Daia / Denndorf

The completion of the first hall church in Daia occurred in 1447 according to its mentioning on the keystone in the chancel. The church had no tower at the time, which was only added in the western part during the fortification works in the beginning of the 16th century. Later it was dismantled until it reached the height of the nave. In the same fortification phase, a defense level was built above the chancel and the church was surrounded by a ring wall, strengthened by two fortified buildings. The western one is nowadays a ruin, but the eastern one still preserves a good image of the typical storage construction equipped with defensive systems.
In the 19th Century the defensive systems of the ensemble were dismantled step by step, but outside the fortification an impressive freestanding neo-classical campanile, considered to be one of the highest in the country was built between 1829 and 1834. The hall of the church was covered with a flat ceiling in 1884, but the chancel still preserves its late Gothic ripped vault. After the ensemble was closed for regular church service, only the galleries and the pews remained inside.

Place and surroundings

Only an unpaved gravel road that runs parallel for several kilometers with the river of Şaeş leads to Daia. The route passes through wide meadows, where shepherds and their typical chalets can be seen. Visible from far away is the bell tower, landmark of the village that was mentioned for the first time end of 13th Century. Historical documents from the 14th Century suggest that also another place called Daia Mică (small Daia) existed in the area. The development of Daia was typical Transylvanian. At the beginning of the 16th Century one counted 72 villagers, a mill and a school. In 1605 the inhabitants found protection in the fortified church from the attacks of the Székelys troops passing by. Later on, at the beginning of the 18th Century, the plague caused more than 200 victims.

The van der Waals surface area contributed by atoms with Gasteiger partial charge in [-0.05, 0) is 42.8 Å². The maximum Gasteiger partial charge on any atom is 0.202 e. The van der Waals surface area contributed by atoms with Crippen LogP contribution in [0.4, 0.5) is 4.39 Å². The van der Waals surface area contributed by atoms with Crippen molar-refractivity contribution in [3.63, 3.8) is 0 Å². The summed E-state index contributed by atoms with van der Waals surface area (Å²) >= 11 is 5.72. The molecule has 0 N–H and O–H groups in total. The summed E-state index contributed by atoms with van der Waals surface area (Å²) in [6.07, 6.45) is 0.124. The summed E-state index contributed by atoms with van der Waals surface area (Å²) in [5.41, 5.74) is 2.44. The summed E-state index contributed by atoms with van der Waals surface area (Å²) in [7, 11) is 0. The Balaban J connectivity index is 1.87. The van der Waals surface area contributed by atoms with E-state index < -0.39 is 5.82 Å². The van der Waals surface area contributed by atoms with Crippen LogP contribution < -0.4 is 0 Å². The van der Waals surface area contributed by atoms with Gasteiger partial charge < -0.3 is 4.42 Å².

Today the remote location of the village, away from main streets and heavy traffic preserves the special charm of the place. Even the village of Saschiz that is located 10km away east from Daia and it was formerly in close contact with it can be reached only by foot, following the anfractuous paths through the meadows.


The fortified church of Daia and its bell tower were threatened to deteriorate until the Saxon Uwe Hann arrived in 2013 and decided to become active. He founded the Romanian association “Asociatia Sapte Brazi” which together with the older German Association “Bona Fide International e.V.” contractually took over the historic buildings from the Distric Consistory. They have the objective of protection this unique architectural ensemble, to make it accessible again and to use it for cultural purposes.

Until now a few repairs on the roof and the floor of the bell tower were made and the restoration of the tower clock was financed.

The Fortified Churches Foundation would like to support this initiative: we are consulting in questions of monument preservation, help bring interested people to the remote village and are always informing about the current situation. A short expertise has been made and we are positive about moving forward with the situation in Daia.

Fortunately we were able to include the fortified church of Daia in a 2-year restoration project funded by the U.S. Ambassadors Fund for Cultural Preservation (AFCP), supporting the preservation of cultural sites and historic monuments. The implementation of the project began in 2017.

Roof Maintenance Program
The Coordination Office for Fortified Churches
Costs: 1.200 Euro
Time frame:
autumn 2007

Description: Re-roofing the Southern nave of the church, tile additions to all the roof surfaces, including the neighboring bell-tower.

Our partners

Asociatia Sapte Brazi and Bona Fide International e.V.

Ambassadors Fund for Cultural Preservation